Yuima also administers a Joint Powers Agreement between Yuima, Mootamai and Pauma Municipal Water Districts to provide fire protection services. Yuima was successful in implementing a Joint Powers contract with the State of California to provide fire protection services under the Amador Plan. This extended our ability to finance fire protection past the year 1985 when the voter-approved fire tax was estimated to become inadequate. Yuima also collects fire mitigation fees from new construction which can only be used for capital expenditures related to fire protection, services which are currently provided under a contract with the California Department of Forestry.

On February 23, 2009, Yuima through the Joint Power Agreement completed the construction of an Apparatus Building at the CDF station in Pauma Valley. The total cost of the building was $268,000. It was funded with Fire Mitigation Fees collected over the past 20 years from new construction.

Funding Methods

New development requires the expansion of existing facilities or the construction of additional facilities. In addition to the general types of funding mechanisms available for all types of facilities, there are a number of different kinds of fees that can be used for the financing of water transmission facilities. These include capacity charges, water consumption charges, stand-by or water availability charges, and fixed meter charges. Legislation authorizing the establishment of the different types of water districts gives Yuima the authority to impose charges and rates for services and facilities. The County has no control over the funding of facilities owned by Yuima.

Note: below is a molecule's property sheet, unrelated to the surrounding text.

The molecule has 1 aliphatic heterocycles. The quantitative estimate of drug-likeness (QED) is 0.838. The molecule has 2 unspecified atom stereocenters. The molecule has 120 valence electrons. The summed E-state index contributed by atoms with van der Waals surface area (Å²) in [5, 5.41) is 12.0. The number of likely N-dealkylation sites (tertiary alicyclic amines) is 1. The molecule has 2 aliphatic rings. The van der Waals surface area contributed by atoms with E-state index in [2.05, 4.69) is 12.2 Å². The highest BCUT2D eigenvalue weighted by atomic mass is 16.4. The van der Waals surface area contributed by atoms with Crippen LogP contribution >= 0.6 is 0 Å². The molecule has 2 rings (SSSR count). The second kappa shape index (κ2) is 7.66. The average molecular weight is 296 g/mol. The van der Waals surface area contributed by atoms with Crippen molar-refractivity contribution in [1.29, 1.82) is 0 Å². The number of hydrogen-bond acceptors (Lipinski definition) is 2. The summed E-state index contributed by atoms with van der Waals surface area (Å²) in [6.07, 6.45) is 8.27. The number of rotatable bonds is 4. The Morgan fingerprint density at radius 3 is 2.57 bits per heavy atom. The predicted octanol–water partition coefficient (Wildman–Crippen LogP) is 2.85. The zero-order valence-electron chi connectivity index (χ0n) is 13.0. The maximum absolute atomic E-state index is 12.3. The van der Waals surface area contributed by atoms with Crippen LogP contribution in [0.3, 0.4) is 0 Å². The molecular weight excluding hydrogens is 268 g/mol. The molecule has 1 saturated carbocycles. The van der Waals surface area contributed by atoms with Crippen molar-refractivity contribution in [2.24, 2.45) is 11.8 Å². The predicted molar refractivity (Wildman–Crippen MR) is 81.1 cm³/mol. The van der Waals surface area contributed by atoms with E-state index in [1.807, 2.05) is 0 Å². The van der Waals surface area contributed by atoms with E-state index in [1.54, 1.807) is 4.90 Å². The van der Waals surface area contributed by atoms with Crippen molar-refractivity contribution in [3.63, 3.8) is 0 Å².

Yuima collects a capacity charge fee when a new meter is installed based on the size of the meter (in Yuima’s general district only - no capacity charge is currently charged past master meters). Improvement District A collects its capacity charge as a Special Connection charge based on planted acres.  Consumption charges or water rates are established periodically by the Board to cover operation and maintenance costs of the District. Stand-by or water availability charges were collected only in the Improvement District "A" until legislation allowed it to be collected District-wide. The first District-wide water availability charge was levied for the fiscal year 1989/90 to help fund a portion of the capital improvement program for additional storage and increased capacity from which all lands within the District would benefit at least to the extent of the charge. The District collects approximately $79,500 annually, which the board has allocated to capital expenditures and debt repayment.   A method of deferring the charge was adopted for property owners who do not have connections to the District and do not intend to make application for water service in the future.